• 3.9 bya - the path that Earth travels has basically been cleared (other planets too, so they stop hurling stuff in our direction). The surface begins to cool, and Earth separates into a molten core, a mantle, and a rocky crust.
    • Oldest known rocks on Earth, 4.031 (± 0.003) bya
    • The Earth's super-heated atmosphere at this point is mostly carbon dioxide, with some water vapor, ammonia and methane. As the Earth cools, the water vapor gradually condenses and falls from the sky. The Earth becomes totally covered in a sea that is 4,000 meters deep.
    • Due to the unusual composition of the Earth, including metals like iron and nickel and even heavier elements like uranium, thorium, platinum, iridium, and osmium, the core remains hot from radioactive decay. This allows volcanism and plate tectonics which continue to this day. No other planet in the solar system has plate tectonics.
    • Plate tectonics causes the crust to become uneven, leading to deep open trenches and ever-moving continents which rise above the surface of the water. Dry land appears. Rifts appear undersea where the plates are pulling apart, causing undersea magma and superheated gas vents.
    • The earliest forms of life (prox. 3.8 bya) are PROBABLY extremophiles (archaeans that use hydrogen sulfide, methane and carbon dioxide and the extreme heat of undersea geothermal vents in the ocean trenches to grow bacteria-like non-cellular structures). These are "alive" in the sense that they accrete and reproduce, but they are not mobile, do not evolve (still exist unchanged today), and have no functions other than to exist. They're more a chemical process than a living being. If life exists elsewhere in the universe -- given all the unlikely requirements listed above -- this is the most likely extent of it.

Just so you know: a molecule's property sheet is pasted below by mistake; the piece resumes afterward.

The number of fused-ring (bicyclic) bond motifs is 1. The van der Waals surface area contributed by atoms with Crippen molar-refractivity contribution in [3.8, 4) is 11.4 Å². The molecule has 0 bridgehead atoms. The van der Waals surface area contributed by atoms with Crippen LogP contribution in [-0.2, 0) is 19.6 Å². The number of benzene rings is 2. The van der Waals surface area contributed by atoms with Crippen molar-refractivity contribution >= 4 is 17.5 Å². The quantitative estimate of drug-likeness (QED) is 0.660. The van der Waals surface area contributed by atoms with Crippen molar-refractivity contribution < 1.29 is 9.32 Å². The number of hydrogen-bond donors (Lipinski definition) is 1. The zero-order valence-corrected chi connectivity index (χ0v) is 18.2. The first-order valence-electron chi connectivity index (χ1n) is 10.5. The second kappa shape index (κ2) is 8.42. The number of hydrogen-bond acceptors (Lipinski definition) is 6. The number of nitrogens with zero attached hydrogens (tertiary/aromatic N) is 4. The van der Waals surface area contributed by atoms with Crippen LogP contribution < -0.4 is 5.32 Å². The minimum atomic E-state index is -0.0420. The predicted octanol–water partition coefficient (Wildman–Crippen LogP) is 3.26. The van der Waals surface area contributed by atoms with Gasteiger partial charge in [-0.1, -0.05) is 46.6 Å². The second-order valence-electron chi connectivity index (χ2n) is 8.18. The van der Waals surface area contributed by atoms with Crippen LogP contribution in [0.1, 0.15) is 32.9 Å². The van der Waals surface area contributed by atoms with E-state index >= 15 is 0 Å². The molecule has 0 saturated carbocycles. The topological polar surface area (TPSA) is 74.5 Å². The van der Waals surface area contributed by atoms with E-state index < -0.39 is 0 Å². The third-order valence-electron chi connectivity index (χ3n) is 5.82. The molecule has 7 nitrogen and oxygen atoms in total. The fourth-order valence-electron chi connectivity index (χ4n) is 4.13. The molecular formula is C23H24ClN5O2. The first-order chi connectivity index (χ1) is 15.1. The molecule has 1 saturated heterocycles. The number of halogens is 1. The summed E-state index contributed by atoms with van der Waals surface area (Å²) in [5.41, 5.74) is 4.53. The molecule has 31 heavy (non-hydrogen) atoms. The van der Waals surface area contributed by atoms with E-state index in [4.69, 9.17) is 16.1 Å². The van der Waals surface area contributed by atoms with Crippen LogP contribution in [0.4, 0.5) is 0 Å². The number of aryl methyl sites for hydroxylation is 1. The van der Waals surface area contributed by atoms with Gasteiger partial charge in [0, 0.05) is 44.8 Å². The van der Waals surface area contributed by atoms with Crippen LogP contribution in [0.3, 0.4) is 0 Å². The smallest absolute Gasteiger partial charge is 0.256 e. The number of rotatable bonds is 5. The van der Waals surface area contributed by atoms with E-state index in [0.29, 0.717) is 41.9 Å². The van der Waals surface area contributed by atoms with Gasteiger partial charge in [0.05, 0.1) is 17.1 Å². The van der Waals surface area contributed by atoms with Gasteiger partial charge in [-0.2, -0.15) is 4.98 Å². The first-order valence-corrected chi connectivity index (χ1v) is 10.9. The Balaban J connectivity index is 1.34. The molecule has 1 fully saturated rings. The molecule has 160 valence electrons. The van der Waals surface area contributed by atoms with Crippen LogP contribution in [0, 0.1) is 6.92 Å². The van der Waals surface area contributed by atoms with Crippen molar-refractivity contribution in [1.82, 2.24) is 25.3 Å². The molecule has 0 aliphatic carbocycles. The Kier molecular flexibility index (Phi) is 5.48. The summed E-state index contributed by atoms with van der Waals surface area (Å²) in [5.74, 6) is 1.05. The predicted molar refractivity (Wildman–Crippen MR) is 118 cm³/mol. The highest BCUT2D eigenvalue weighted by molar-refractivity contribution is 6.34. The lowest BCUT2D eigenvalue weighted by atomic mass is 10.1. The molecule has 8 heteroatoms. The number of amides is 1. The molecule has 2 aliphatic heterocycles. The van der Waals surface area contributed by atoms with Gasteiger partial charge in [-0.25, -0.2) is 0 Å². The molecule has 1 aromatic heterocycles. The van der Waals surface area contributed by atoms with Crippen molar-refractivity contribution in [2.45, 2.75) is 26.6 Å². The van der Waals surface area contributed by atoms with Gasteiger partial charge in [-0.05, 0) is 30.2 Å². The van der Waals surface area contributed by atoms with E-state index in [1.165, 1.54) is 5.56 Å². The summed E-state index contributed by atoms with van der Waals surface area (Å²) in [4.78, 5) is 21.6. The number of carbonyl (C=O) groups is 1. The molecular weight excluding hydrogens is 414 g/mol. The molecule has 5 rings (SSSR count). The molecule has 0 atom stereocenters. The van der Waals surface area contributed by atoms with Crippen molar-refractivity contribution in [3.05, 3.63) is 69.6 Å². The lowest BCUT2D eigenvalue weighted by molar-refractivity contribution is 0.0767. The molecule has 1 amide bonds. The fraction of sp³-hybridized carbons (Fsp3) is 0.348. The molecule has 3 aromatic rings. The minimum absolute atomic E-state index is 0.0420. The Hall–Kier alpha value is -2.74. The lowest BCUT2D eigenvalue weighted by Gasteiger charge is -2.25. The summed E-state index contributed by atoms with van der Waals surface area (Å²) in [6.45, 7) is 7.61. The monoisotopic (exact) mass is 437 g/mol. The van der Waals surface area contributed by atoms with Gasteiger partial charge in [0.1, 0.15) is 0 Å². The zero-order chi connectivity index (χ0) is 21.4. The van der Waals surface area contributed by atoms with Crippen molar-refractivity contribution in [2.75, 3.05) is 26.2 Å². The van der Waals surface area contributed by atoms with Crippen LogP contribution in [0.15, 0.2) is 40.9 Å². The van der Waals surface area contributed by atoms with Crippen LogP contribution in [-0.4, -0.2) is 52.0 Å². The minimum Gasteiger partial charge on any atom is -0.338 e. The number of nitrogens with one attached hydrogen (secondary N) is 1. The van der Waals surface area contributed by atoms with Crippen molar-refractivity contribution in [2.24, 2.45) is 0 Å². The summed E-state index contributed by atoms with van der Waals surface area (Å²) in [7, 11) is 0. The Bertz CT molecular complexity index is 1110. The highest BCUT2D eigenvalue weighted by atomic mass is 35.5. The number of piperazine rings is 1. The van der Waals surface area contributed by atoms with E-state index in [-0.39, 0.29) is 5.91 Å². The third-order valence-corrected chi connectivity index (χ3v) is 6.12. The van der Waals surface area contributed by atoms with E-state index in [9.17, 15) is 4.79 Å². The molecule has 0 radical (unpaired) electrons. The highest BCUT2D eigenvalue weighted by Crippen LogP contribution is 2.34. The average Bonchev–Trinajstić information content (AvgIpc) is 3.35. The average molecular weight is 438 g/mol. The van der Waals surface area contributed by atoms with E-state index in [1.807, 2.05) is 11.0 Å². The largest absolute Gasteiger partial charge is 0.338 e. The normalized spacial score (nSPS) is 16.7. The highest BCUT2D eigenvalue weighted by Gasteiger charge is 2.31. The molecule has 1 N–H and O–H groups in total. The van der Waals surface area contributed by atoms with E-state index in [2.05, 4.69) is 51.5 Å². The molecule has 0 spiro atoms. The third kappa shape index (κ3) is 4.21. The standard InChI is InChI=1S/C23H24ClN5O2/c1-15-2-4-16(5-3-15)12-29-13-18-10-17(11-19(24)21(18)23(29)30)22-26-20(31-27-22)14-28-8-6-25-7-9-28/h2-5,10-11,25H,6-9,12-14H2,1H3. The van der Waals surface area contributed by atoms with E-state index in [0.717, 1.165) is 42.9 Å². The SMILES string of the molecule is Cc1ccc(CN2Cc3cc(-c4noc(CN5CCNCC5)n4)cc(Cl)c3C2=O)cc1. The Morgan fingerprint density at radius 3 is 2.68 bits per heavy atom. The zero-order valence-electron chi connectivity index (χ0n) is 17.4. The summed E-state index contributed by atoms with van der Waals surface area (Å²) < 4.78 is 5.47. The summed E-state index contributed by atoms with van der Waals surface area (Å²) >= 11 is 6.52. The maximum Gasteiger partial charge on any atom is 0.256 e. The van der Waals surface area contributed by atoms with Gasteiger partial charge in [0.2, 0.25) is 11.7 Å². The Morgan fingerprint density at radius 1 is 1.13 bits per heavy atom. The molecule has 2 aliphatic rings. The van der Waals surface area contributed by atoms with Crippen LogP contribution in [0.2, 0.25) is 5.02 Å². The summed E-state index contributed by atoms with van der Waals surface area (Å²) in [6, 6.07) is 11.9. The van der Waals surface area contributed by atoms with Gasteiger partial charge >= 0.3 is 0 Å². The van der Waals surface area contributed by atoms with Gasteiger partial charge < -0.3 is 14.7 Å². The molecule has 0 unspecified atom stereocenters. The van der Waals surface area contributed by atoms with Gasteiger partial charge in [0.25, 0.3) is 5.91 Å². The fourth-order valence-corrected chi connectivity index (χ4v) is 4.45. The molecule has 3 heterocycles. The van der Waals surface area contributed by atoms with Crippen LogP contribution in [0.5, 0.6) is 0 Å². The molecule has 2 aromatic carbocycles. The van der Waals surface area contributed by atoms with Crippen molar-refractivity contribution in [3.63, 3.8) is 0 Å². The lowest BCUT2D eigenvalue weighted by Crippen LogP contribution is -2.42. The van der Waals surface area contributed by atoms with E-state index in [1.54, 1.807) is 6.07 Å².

• Being in the deep ocean protects these bacteria from the destructive forces on the Earth’s surface like impacts and ultraviolet radiation
    • ”Below the photic zone—the sunlit, upper reaches of the ocean—many microbes have evolved chemosynthetic (instead of photosynthetic) processes that create organic matter by using oxygen in seawater to oxidize hydrogen sulfide, methane, and other chemicals present in vent and seep fluids.”
    • ”Major types of bacteria that live near these vents are mesophilic sulfur bacteria. These bacteria are able to achieve high biomass densities due to their unique physiological adaptations. For example, Beggiatoa spp. is able to carry an internal store of nitrate as an electron acceptor that helps with the harvesting of free sulfide in the upper sediment region of the vents.”
    • In this era there was no oxygen in the atmosphere (or sea), so ultraviolet radiation from the sun would’ve prevented any emergence of life on land.
    • 3.8 to 3.5 bya -- through a process of evolution which is described in the book but too complicated for me to understand -- in a relatively short span of time (300 million years) these self-reproducing extremophile bacteria evolved into stromatolites (such as have been found in the Warrawoona Series in Australia). These microbial mats are the first fossilized evidence of life, sandwiched between lime deposits. “They have been found on every continent in rocks half a billion years old and older. Today, they are found only in one type of environment on Earth, in quiet, briny tropical waters.” Everywhere else they would be eaten today.